These price inflations are not a great deal less damaging than the mega-inflations. What is the difference between being paid off by a bankrupt at the rate of 20 cents, or 10 cents, or 2 cents on the dollar and receiving virtually nothing? In every instance the person who trusted the money unit has lost most of his savings. Nonetheless, in Type II inflations there is a little hope left and thus some motivation to put out the inflation fire and save the remnants of the economic edifice before flames completely sweep it away, as in Type I.
Third, there is the more creeping variety of inflation. We had this kind during our Civil War, in the two World Wars, and since 1965, especially since 1971. It is the kind that Britain had in the Napoleonic period, in World War I, and likewise twice since then. But don't think for a moment that those are mild and relatively harmless. All of them, too, did terrific economic damage, causing losses to savers of half to four-fifths of their capital. But at least these inflations leave some hope of preserving the reputation of the money unit as well as some of its buying power—provided the people and their government take sufficiently prompt and drastic action. Often the people won't, or at least not enough of them sense the need to do so.
Their hesitation or seeming indifference sometimes rests on faulty economic thinking emanating from presumed authorities who state that the money unit has only a temporary ailment attributable to a bad trade balance or to excessive demand. These excuses were heard in Germany after World War I and are now being reiterated in this country. Or the inflation may be attributed to the refusal of the defeated enemy to pay reparations, as many believed in France in the 1920s. Or blame may be placed on the scarcity of coin and the "high price of gold," as in Britain in the early 1800s.
When people find it painful to face facts, they are highly ingenious rationalizers. But very very few inflations throughout history have not been caused primarily by an oversupply of money, usually paper money, and we will never come up with a remedy unless we focus our attention on that main cause of the affliction and not seek to blame or cure other pains, many of which are only side-effects of the principal cause.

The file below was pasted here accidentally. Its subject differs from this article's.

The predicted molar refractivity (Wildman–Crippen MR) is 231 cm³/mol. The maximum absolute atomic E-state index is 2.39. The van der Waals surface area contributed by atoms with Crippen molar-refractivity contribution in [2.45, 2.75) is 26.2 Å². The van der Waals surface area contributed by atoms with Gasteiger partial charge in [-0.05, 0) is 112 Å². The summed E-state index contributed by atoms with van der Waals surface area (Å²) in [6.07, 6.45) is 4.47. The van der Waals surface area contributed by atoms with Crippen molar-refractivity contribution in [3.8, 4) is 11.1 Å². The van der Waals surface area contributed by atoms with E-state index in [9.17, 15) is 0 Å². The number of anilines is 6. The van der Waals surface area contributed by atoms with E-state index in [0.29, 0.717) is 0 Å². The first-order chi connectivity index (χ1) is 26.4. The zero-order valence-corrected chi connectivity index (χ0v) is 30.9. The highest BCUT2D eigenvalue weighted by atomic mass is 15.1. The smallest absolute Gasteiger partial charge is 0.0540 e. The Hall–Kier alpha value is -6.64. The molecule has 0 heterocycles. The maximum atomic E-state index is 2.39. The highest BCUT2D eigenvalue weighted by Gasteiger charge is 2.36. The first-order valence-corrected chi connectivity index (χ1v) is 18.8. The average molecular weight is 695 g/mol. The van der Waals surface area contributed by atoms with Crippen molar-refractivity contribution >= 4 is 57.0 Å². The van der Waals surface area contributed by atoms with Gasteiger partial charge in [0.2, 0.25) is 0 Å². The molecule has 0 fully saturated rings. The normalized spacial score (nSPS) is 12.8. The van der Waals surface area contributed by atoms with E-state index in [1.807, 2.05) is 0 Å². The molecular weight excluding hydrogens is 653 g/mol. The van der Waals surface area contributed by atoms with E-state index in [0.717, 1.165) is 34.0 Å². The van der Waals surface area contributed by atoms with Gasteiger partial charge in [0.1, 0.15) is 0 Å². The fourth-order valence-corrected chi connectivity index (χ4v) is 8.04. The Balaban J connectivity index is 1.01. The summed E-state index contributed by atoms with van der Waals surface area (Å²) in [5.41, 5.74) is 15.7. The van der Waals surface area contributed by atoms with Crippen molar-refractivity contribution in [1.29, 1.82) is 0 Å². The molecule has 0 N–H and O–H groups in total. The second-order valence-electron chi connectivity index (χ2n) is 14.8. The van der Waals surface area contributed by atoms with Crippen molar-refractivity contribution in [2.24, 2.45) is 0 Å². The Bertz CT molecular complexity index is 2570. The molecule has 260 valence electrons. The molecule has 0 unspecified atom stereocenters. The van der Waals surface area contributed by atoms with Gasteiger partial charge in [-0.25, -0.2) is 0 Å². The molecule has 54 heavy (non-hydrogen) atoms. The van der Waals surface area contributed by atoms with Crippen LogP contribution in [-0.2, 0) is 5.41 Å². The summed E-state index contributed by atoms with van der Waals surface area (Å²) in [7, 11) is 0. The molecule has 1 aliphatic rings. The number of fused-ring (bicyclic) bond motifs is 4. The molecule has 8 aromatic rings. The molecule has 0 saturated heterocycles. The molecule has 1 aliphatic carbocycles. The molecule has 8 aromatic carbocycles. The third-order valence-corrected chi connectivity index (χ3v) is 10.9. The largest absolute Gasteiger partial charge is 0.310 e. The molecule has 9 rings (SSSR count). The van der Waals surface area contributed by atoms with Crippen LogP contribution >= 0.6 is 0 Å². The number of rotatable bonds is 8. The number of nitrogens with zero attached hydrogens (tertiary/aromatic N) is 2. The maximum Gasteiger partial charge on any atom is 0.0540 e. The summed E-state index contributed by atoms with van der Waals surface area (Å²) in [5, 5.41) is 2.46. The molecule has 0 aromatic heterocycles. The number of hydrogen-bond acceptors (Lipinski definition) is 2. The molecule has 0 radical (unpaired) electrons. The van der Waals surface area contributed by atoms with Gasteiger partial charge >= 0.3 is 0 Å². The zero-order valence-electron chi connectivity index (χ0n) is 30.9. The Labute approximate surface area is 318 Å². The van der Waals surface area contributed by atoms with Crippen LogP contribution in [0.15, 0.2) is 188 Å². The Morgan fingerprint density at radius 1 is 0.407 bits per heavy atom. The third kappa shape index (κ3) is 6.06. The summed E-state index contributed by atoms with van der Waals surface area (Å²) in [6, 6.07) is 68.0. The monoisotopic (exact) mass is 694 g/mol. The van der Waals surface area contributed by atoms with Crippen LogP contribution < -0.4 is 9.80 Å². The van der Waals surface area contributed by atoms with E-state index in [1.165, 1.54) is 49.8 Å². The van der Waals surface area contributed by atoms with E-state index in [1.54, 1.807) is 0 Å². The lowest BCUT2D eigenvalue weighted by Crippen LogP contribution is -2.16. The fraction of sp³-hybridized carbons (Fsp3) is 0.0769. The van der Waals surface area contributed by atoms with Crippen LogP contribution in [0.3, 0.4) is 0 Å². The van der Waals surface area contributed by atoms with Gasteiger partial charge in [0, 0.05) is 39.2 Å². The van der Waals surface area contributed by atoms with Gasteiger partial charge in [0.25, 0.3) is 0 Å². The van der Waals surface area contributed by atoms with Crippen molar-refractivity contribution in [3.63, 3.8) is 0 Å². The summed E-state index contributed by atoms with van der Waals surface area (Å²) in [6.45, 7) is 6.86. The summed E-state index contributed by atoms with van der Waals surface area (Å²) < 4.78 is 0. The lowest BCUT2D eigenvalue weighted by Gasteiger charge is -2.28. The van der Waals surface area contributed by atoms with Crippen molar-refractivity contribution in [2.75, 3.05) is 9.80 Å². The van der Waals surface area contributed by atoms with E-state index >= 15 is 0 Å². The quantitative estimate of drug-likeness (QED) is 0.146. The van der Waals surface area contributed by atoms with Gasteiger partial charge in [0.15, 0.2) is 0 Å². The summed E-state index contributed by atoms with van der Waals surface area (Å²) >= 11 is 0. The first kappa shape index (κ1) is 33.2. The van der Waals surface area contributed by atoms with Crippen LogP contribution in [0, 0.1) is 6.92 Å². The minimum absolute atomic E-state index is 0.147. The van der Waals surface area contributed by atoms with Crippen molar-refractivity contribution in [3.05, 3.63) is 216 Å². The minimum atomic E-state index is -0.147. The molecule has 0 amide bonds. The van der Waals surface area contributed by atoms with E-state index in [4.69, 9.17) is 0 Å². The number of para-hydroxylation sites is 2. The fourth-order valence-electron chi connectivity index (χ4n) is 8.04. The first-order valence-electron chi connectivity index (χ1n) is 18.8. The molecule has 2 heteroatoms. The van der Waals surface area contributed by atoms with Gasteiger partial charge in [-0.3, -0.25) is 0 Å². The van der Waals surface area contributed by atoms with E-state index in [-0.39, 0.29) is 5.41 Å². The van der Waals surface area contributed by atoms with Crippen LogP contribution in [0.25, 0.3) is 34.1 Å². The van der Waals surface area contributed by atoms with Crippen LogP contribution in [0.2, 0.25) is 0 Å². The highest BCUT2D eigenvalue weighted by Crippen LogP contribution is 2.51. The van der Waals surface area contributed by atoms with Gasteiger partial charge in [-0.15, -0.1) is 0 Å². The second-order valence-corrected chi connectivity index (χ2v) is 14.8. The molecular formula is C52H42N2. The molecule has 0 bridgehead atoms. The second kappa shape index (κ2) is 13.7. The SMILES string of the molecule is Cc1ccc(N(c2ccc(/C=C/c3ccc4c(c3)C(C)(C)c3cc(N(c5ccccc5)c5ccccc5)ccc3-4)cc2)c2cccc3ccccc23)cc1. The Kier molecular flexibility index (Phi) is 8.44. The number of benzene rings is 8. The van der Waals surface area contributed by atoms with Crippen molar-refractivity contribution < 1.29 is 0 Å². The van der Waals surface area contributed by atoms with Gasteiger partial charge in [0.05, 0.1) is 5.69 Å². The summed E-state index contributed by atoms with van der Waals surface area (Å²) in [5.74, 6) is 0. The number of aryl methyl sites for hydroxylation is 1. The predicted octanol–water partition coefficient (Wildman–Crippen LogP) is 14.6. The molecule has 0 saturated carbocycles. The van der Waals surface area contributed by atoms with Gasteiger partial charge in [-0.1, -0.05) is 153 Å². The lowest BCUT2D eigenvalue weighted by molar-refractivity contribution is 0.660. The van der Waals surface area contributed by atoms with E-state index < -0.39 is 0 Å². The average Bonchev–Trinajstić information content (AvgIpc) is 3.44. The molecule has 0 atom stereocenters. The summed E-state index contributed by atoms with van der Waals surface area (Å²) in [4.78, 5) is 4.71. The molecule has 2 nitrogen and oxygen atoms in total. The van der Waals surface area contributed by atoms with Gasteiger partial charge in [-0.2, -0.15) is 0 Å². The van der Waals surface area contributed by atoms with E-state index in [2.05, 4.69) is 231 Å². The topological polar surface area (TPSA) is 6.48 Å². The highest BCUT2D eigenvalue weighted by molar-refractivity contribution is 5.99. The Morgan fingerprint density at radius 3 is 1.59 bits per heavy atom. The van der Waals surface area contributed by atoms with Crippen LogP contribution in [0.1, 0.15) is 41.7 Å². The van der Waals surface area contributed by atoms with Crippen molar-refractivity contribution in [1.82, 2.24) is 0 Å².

So what are the alternatives before us? I am assuming (1) that it is inflation we are dealing with and must continue to deal with, that no deflation is going to spirit us from the scaffold at the last minute. I am assuming (2) that the presence of Eurodollars is not an insurmountable obstacle that only world cooperation can solve and no nation alone can overcome. I am assuming (3) that finally enough of us want badly enough to stop the currency inflation to keep the pressure on to stop it.
Let's look first at the concluding chapters of the catastrophic Type I inflations. We find the governments following one of three main courses of action. I shall touch on them in reverse order of my preference for them, saving the best for last.
The United States in the 1780s, France in the 1790s, Russia in the 1920s, and Brazil repeatedly created a new money unit with, say, a 10 to 1 or 100 to 1 ratio of the old to the new. This temporarily reassured the people and gave the government a brief respite before it started out on a new round of currency inflation. That is not a solution.
A few years ago Brazil came up with a new device so the government might continue to enjoy the profits and "freedom" of inflation and yet allow its citizens some measure of self-protection. The device is indexing, and it has attracted widespread attention in this country from those who think that stopping inflation is a vain hope. This, too, is a palliative, not a cure.
Finally, let's look at the better solutions employed. France eventually turned to bimetallism under Napoleon and so essentially did the United States under its Constitution adopted in 1789. Both were delayed reactions. Germany in 1923-24 first tried a way out that was reminiscent of John Law's economics—land was used as the collateral for the Rentenmark. But Germany quickly shifted to a mixed gold-bullion/gold-exchange standard. And Austria and Poland made a more direct transition to the same mixed gold standard. The late 1920s were the happiest and most prosperous years in central Europe between the wars.